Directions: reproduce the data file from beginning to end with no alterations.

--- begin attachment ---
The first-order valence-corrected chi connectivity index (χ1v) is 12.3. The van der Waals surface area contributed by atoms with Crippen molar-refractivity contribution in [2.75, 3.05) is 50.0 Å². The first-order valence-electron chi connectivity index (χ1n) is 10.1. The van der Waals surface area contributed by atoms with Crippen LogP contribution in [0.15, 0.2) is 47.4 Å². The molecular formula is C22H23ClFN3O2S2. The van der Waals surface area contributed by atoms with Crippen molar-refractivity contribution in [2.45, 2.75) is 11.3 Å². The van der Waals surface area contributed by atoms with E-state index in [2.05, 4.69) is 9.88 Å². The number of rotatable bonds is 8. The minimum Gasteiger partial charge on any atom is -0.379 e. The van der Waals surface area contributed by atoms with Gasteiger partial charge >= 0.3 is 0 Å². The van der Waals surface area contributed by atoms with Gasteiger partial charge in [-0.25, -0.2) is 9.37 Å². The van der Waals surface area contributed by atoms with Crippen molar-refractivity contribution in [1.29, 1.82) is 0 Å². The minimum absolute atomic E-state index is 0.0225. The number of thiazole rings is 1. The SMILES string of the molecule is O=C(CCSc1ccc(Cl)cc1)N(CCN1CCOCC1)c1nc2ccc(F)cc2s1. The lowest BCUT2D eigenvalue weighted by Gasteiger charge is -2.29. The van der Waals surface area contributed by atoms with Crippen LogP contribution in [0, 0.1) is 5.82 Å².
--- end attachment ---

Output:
The first-order valence-corrected chi connectivity index (χ1v) is 12.3. The van der Waals surface area contributed by atoms with Crippen molar-refractivity contribution in [2.75, 3.05) is 50.0 Å². The first-order valence-electron chi connectivity index (χ1n) is 10.1. The van der Waals surface area contributed by atoms with Crippen LogP contribution in [0.15, 0.2) is 47.4 Å². The molecular formula is C22H23ClFN3O2S2. The van der Waals surface area contributed by atoms with Crippen molar-refractivity contribution in [2.45, 2.75) is 11.3 Å². The van der Waals surface area contributed by atoms with E-state index in [2.05, 4.69) is 9.88 Å². The number of rotatable bonds is 8. The minimum Gasteiger partial charge on any atom is -0.379 e. The van der Waals surface area contributed by atoms with Gasteiger partial charge >= 0.3 is 0 Å². The van der Waals surface area contributed by atoms with Gasteiger partial charge in [-0.25, -0.2) is 9.37 Å². The van der Waals surface area contributed by atoms with Crippen molar-refractivity contribution in [1.29, 1.82) is 0 Å². The minimum absolute atomic E-state index is 0.0225. The number of thiazole rings is 1. The SMILES string of the molecule is O=C(CCSc1ccc(Cl)cc1)N(CCN1CCOCC1)c1nc2ccc(F)cc2s1. The lowest BCUT2D eigenvalue weighted by Gasteiger charge is -2.29. The van der Waals surface area contributed by atoms with Crippen LogP contribution in [0, 0.1) is 5.82 Å².